By digging deeper into the mechanism of the infective cycle of SARS-CoV-2, a relationship begins to emerge between chronic inflammation and autoimmune conditions that helps explain how they create a greater risk in humans. Conceptually, comorbid conditions like obesity and diabetes increase risk because immune system function and dysfunction is significantly impacted by insulin response, glucose metabolism, inflammation and lipid metabolism. Therefore, people with these conditions often have compromised innate and acquired immunity, placing them directly on the path for developing serious COVID-19 symptoms. Currently, the CDC lists people with severe obesity, defined as a BMI of at least 40 kg/m2, and diabetes as being at high risk for developing severe illness from COVID-19. A case study in China showed that from the beginning of the outbreak through Feb. 11, 2020, the death rate among patients with COVID-19 who had diabetes was 7.3% compared to 0.9% for those without it. Conversely, better controlling diabetes, obesity, and heart disease, or otherwise reversing these chronic inflammatory-autoimmune conditions, reimagines how we can decrease SARS-CoV-2 risk in uninfected people.
Moreover, other comorbid data may be explained by the fact that people with obesity often have sleep apnea and other lung abnormalities that can result in hypoxia even before any infection occurs. This leaves an already exasperated lung at risk for further injury if infected with SARS-CoV-2. Saskia Smits et.al. published research on SARS-CoV, which showed that an increase in differential expression of genes, associated with inflammation, could lead to a deficiency in control of viral replication. In turn, this led to prolonged proinflammatory responses, potentially leading to poor outcome clinically. Reflecting on the etiology of risk factors among the critically ill COVID-19 patients, there are comorbid conditions that have been the focus of alternative clinical practice for years. There are significant bodies of research, clinical indications and education regarding the environmental, emotional, nutritional, phytochemical and microbiome impacts on achieving healthy immune and metabolic functions. Therefore, as cornerstones of our alternative model, these datasets represent an important opportunity we cannot and should not overlook now and for future viral interactions.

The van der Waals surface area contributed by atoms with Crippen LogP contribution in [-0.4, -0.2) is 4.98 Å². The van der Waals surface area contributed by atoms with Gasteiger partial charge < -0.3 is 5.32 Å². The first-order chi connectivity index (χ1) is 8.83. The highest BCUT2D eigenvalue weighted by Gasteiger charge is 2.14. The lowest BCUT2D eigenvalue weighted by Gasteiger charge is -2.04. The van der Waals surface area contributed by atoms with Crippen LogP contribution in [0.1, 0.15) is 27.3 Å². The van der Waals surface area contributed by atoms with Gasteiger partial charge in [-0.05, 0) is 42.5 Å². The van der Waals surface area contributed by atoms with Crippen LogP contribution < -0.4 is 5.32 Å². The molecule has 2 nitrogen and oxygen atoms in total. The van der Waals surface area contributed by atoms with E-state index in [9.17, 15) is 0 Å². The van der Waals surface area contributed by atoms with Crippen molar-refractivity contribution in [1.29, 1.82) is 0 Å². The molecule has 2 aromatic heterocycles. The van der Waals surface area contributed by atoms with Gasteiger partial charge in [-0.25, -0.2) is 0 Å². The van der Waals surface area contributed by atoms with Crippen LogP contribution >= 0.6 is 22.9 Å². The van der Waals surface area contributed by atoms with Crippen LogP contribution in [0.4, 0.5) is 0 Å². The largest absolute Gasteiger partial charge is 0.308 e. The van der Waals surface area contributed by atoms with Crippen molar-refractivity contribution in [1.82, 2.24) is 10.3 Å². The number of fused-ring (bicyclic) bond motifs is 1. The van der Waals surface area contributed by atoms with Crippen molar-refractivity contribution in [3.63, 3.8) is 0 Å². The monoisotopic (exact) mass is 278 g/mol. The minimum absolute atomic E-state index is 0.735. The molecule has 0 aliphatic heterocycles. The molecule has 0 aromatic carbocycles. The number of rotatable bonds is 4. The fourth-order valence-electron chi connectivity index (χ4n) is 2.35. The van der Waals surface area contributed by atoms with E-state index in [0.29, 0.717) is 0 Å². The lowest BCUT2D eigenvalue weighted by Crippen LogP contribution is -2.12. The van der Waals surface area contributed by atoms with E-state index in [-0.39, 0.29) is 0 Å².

- Arentz, Matt, Eric Yim, Lindy Klaff, Sharukh Lokhandwala, Francis X. Riedo, Maria Chong, and Melissa Lee. “Characteristics and Outcomes of 21 Critically Ill Patients with COVID-19 in Washington State.” Jama (2020).
- Bialek, Stephanie, Ellen Boundy, Virginia Bowen, Nancy Chow, Amanda Cohn, Nicole Dowling, Sascha Ellington, et al. “Severe Outcomes among Patients with Coronavirus Disease 2019 (COVID-19) – United States, February 12-March 16, 2020.” MMWR. Morbidity and Mortality Weekly Report 69, no. 12 (2020): 343-346.
- “Coronavirus Pandemic Reaching Critical Tipping Point in America, Analysis shows.” USNews.Com,2020.
- Harold Bays, MD, chief science officer of the obesity medical association and the medical director and president of Louisville Metabolic and Atherosclerosis Research Center.
- Smits, Saskia, Anna Lang, Judith Brand, Lonneke Leijten, Wilfred IJcken, René Eijkemans, Geert Amerongen, et al. “Exacerbated Innate Host Response to SARS-CoV in Aged Non-Human Primates.” PLoS Pathogens 6, no. 2 (2010): e1000756.
- Wu, Yuntao. “Compensation of ACE2 Function for Possible Clinical Management of 2019-nCoV-Induced Acute Lung Injury.” Virologica Sinica (2020).